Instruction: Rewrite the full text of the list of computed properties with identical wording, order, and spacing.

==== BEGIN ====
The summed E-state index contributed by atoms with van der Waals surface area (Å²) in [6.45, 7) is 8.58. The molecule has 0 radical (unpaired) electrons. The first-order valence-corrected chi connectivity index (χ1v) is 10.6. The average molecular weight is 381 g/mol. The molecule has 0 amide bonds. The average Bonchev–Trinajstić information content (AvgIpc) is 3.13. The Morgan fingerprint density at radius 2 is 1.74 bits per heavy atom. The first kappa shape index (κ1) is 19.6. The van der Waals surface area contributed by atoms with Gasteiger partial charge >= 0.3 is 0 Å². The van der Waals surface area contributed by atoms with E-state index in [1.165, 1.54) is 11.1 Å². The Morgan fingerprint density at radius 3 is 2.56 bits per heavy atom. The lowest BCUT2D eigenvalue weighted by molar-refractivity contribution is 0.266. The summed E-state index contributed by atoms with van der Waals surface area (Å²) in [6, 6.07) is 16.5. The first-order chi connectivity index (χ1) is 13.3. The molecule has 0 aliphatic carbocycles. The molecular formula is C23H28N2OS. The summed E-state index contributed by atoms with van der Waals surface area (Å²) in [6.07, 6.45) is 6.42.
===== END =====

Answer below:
The summed E-state index contributed by atoms with van der Waals surface area (Å²) in [6.45, 7) is 8.58. The molecule has 0 radical (unpaired) electrons. The first-order valence-corrected chi connectivity index (χ1v) is 10.6. The average molecular weight is 381 g/mol. The molecule has 0 amide bonds. The average Bonchev–Trinajstić information content (AvgIpc) is 3.13. The Morgan fingerprint density at radius 2 is 1.74 bits per heavy atom. The first kappa shape index (κ1) is 19.6. The van der Waals surface area contributed by atoms with Gasteiger partial charge >= 0.3 is 0 Å². The van der Waals surface area contributed by atoms with E-state index in [1.165, 1.54) is 11.1 Å². The Morgan fingerprint density at radius 3 is 2.56 bits per heavy atom. The lowest BCUT2D eigenvalue weighted by molar-refractivity contribution is 0.266. The summed E-state index contributed by atoms with van der Waals surface area (Å²) in [6, 6.07) is 16.5. The first-order chi connectivity index (χ1) is 13.3. The molecule has 0 aliphatic carbocycles. The molecular formula is C23H28N2OS. The summed E-state index contributed by atoms with van der Waals surface area (Å²) in [6.07, 6.45) is 6.42.